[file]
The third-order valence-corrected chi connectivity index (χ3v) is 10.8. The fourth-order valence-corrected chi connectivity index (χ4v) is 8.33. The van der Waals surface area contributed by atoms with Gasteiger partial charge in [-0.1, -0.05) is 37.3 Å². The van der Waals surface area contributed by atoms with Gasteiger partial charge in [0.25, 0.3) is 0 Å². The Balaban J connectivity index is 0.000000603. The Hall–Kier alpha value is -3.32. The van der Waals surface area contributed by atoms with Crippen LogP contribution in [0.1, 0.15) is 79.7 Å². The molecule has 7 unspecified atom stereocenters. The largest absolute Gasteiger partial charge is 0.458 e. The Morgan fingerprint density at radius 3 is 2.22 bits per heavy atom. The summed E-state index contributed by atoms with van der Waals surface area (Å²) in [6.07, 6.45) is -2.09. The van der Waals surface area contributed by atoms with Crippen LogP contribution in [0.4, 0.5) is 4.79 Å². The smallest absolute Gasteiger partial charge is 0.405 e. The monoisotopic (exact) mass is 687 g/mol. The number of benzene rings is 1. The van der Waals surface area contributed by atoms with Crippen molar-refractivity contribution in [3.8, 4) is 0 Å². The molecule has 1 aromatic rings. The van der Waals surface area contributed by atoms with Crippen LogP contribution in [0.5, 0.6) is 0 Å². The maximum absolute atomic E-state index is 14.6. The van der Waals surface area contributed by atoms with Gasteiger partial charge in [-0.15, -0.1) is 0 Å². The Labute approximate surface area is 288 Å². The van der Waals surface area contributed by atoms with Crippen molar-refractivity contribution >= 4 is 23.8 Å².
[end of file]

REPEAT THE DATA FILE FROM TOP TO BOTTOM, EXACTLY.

The third-order valence-corrected chi connectivity index (χ3v) is 10.8. The fourth-order valence-corrected chi connectivity index (χ4v) is 8.33. The van der Waals surface area contributed by atoms with Gasteiger partial charge in [-0.1, -0.05) is 37.3 Å². The van der Waals surface area contributed by atoms with Gasteiger partial charge in [0.25, 0.3) is 0 Å². The Balaban J connectivity index is 0.000000603. The Hall–Kier alpha value is -3.32. The van der Waals surface area contributed by atoms with Crippen LogP contribution in [0.1, 0.15) is 79.7 Å². The molecule has 7 unspecified atom stereocenters. The largest absolute Gasteiger partial charge is 0.458 e. The Morgan fingerprint density at radius 3 is 2.22 bits per heavy atom. The summed E-state index contributed by atoms with van der Waals surface area (Å²) in [6.07, 6.45) is -2.09. The van der Waals surface area contributed by atoms with Crippen LogP contribution in [0.4, 0.5) is 4.79 Å². The smallest absolute Gasteiger partial charge is 0.405 e. The monoisotopic (exact) mass is 687 g/mol. The number of benzene rings is 1. The van der Waals surface area contributed by atoms with Crippen molar-refractivity contribution in [3.8, 4) is 0 Å². The molecule has 1 aromatic rings. The van der Waals surface area contributed by atoms with Crippen LogP contribution in [0.5, 0.6) is 0 Å². The maximum absolute atomic E-state index is 14.6. The van der Waals surface area contributed by atoms with Gasteiger partial charge in [-0.15, -0.1) is 0 Å². The Labute approximate surface area is 288 Å². The van der Waals surface area contributed by atoms with Crippen molar-refractivity contribution >= 4 is 23.8 Å².